Opinions expressed by Entrepreneur contributors are their own.
Diversity, equity and inclusion (DEI) have never been more important. The pandemic made historical and structural biases more glaring than ever, and a rise in public scrutiny over social injustices has been driving the business world to take action.
Organizational DEI policies — the active steps to ensure an open and accepting workplace where people with different ethnicities, genders, abilities, cultures and personalities have representation, opportunity and support — have become critical to attracting and recruiting talent and staying innovative. But most companies today still have yet to get it right.
In reality, “getting it right” is an iterative process. No one has to get it right today; commit to “doing it better.” Adopting this attitude makes a big difference in spreading a company’s caring culture. It lets people let their guard down and show up authentically and honestly. The way to get DEI “right” is by realizing all the ways we still don’t have it right today and trying to do it better.
The work is never done
Spoiler alert — a leader’s job in terms of DEI is never done. When leaders conclude that they have managed to remove all visible and invisible barriers to give everyone the same access to opportunities to thrive, guess what? Another one reveals itself that needs to be addressed.
But we cannot just check boxes. Our best DEI efforts come from listening and learning from one another in the workplace. We can constantly develop new programming, resources and forums with team input. We need to identify barriers or concerns as they arise and address them to create an emotionally safe working environment for everyone in the hopes that it will improve over time.
CI&T is a multicultural organization, and the different geographical contexts generate different sets of intersectionality between cultures on different bases. When we developed an employee resource group to support the unique needs of parents with children in distance learning, those meetings drew out another concern. We found that several employees who had moved from Brazil to the US not only didn’t understand our education system but also didn’t understand our benefits program. We weren’t explaining it in a way that they would know because not only is English not their first language but the whole “system” that we as natives inherently operate under in the US was also foreign to them.
That employee resource group shifted to supporting our people relocating to North America. We assisted with some life skills, like finding a school for their children. We helped with resources available to parents if their child is neurodivergent — even setting up doctor’s appointments using a complex insurance portal for the first time. By staying open to input, we saw the emerging need and responded to the needs of our ex-pat employees, juggling their complex families’ cultural acclimation.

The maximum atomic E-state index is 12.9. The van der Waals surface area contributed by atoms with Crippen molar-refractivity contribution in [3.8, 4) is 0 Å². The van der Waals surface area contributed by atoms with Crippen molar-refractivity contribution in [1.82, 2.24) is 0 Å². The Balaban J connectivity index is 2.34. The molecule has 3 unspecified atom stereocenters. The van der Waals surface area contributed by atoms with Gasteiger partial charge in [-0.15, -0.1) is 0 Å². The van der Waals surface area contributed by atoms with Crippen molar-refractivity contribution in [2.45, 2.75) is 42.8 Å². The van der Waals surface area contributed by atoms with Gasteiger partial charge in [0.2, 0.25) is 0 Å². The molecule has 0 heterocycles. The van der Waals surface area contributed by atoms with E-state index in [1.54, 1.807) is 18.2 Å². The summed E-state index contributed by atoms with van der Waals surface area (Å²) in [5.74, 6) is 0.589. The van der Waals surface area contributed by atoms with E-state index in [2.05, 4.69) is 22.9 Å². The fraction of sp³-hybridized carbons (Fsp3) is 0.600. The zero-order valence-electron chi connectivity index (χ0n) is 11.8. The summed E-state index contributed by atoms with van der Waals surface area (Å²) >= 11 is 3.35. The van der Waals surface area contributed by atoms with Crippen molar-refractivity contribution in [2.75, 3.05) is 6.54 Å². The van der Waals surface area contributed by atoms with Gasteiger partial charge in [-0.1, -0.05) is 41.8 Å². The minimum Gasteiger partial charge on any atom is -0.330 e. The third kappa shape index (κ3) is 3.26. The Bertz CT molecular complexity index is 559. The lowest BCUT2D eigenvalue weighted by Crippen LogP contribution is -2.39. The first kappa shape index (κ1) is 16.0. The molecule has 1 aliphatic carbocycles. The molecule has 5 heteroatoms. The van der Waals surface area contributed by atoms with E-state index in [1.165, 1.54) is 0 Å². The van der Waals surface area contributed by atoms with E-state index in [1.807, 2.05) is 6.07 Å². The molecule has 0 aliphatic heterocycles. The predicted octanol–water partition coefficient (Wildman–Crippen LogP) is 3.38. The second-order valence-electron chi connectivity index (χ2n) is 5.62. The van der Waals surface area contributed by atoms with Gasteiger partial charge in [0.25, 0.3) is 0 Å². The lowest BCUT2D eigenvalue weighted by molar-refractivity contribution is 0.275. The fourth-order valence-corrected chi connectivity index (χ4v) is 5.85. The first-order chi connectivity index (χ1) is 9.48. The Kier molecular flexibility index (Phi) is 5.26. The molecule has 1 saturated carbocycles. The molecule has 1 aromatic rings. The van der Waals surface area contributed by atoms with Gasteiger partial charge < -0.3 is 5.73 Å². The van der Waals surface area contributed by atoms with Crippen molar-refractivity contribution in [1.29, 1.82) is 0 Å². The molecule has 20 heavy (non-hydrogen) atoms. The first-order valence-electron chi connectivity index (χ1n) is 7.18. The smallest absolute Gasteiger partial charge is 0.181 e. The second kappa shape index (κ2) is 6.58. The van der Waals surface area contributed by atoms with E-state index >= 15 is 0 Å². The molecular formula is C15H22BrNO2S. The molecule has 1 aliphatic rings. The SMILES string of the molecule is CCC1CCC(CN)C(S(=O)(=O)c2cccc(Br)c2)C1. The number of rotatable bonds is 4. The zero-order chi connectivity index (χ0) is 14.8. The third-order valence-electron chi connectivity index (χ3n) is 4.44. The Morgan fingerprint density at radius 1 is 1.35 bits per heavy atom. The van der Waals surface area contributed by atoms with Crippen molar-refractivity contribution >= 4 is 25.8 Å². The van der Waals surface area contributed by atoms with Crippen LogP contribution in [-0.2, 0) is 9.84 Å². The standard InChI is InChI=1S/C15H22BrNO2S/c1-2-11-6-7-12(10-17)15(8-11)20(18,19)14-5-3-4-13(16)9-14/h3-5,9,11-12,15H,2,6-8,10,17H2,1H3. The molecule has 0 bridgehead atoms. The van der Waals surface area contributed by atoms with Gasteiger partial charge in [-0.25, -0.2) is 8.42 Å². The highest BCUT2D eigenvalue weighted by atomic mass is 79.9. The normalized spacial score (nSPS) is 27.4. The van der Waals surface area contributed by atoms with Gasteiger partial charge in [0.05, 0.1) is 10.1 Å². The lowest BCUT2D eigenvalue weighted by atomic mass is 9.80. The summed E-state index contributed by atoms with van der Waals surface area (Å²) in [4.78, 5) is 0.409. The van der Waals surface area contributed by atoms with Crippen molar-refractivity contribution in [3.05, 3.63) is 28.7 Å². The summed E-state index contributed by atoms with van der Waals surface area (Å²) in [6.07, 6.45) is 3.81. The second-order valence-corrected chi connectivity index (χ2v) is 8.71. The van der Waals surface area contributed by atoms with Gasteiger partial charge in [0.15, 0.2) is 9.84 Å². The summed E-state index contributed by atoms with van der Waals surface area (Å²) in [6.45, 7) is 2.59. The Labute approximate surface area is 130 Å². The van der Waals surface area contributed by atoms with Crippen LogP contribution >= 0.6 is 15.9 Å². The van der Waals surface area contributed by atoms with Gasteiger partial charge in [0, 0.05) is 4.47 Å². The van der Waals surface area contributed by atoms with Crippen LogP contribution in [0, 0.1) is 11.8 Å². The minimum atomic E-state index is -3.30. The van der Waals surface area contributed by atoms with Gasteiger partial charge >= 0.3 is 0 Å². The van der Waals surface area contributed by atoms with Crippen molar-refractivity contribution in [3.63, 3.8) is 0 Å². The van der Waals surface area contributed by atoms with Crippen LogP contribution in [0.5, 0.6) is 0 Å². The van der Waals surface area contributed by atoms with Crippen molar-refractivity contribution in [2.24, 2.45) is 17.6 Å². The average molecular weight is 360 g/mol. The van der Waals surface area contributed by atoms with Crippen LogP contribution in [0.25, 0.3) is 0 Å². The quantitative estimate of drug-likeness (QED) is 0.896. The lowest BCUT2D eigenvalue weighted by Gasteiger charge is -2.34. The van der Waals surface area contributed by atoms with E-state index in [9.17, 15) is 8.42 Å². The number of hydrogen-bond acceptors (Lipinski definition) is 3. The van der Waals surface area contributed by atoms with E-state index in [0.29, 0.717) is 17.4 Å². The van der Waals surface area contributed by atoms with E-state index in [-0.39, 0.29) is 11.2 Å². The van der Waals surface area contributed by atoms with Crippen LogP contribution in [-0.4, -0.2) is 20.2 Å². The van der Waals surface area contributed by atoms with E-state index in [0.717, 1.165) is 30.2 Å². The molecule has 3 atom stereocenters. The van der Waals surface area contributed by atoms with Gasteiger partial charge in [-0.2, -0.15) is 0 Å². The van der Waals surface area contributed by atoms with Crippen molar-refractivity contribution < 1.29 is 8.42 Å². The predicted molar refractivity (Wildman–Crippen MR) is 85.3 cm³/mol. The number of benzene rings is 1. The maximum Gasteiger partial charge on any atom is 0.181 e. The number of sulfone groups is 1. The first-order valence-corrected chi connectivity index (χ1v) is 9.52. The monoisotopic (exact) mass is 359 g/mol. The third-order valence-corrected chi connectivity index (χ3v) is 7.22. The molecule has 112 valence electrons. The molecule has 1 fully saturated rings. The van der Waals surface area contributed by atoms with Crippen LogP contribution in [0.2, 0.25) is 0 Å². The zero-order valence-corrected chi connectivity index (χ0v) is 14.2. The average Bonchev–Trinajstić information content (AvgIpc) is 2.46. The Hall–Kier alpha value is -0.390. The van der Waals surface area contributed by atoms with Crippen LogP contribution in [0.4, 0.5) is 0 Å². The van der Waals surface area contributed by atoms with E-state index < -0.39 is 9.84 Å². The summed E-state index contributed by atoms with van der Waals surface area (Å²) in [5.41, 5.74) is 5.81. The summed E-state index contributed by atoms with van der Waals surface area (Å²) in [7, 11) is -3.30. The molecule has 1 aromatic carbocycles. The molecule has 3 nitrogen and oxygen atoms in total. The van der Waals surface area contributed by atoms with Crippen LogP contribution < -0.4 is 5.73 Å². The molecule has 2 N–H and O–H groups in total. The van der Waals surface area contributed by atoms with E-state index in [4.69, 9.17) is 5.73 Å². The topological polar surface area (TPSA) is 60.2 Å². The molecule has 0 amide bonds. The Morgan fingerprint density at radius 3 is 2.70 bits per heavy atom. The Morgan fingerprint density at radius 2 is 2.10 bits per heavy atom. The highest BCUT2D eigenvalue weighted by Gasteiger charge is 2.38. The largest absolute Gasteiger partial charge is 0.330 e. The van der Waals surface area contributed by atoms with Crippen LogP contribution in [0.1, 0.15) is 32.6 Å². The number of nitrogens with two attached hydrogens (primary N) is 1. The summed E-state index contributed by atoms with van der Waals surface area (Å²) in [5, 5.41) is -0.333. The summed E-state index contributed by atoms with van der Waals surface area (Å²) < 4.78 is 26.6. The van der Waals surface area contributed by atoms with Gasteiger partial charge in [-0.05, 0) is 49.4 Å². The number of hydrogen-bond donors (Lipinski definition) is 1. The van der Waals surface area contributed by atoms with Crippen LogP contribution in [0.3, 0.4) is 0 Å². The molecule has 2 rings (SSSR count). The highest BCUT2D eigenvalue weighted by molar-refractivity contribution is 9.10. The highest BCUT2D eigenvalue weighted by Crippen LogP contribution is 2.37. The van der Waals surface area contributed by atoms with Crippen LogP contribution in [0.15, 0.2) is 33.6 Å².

Always be agile
To get DEI right, be ready and willing to adapt. During the pandemic, when people started mobilizing for justice for George Floyd, we knew we needed to do something. In an ordinary world, we would have come together as an organization in person to support one another. But the pandemic made everything more complicated.
So for a few weeks, we tried opening up a space at the end of our Friday staff meetings for people to be together, talk and connect. I was the facilitator, and things were going great — until they weren’t. A conversation got uncomfortable between two people who walk in very different shoes. The safe space I thought I was offering to people was suddenly unsafe. I immediately felt out of my wheelhouse. I reached out to each of them over the weekend and not only resolved the conflict, but each of them grew out of it as they developed more empathy for each other’s journey. I realized I was in over my head regarding the actual issue.
We didn’t know what we didn’t know about DEI, but we knew enough expertise to realize we needed more experts and or were going to get it wrong. So, we brought in a consultant and hosted many workshops, starting with the Board. We held space after each one to glean feedback for ways to improve. And each time, we got it a little bit more right because we were not afraid to ask for feedback to learn so we could improve.
Go above and beyond
Even when we think we’re moving the needle, getting DEI right means always moving it further until true equity is achieved. There are many iterations of DEI, many different marginalized groups and many areas of intersectionality. Women, trans women, Black/Brown trans women, Black trans women who are single mothers, etc. — those different identities need different levels of support. The limitless ways diverse needs can intersect and change is why we always need to be looking to provide better help and support above and beyond what the company is already doing and admit when we get it wrong.
DEI is an iterative improvement process, so make a “what-can-we-do-better” policy the norm. At our company, we work toward a culture where people can peel back our different layers of diversity, never afraid to push further to provide the best support to everyone. We are not afraid to be vulnerable, admit what we don’t know and try our best to improve.
After all, we’re all humans living in different realities, with diverse backgrounds and experiences, each trying to show up in the world. Getting everyone from those different worlds equitable access to resources and opportunities requires constant evaluation and adaptation as we continue to peel back layers and find new ways to improve. When leaders build a culture of caring that aligns the entire company around DEI as something they can always do better, DEI is being done right.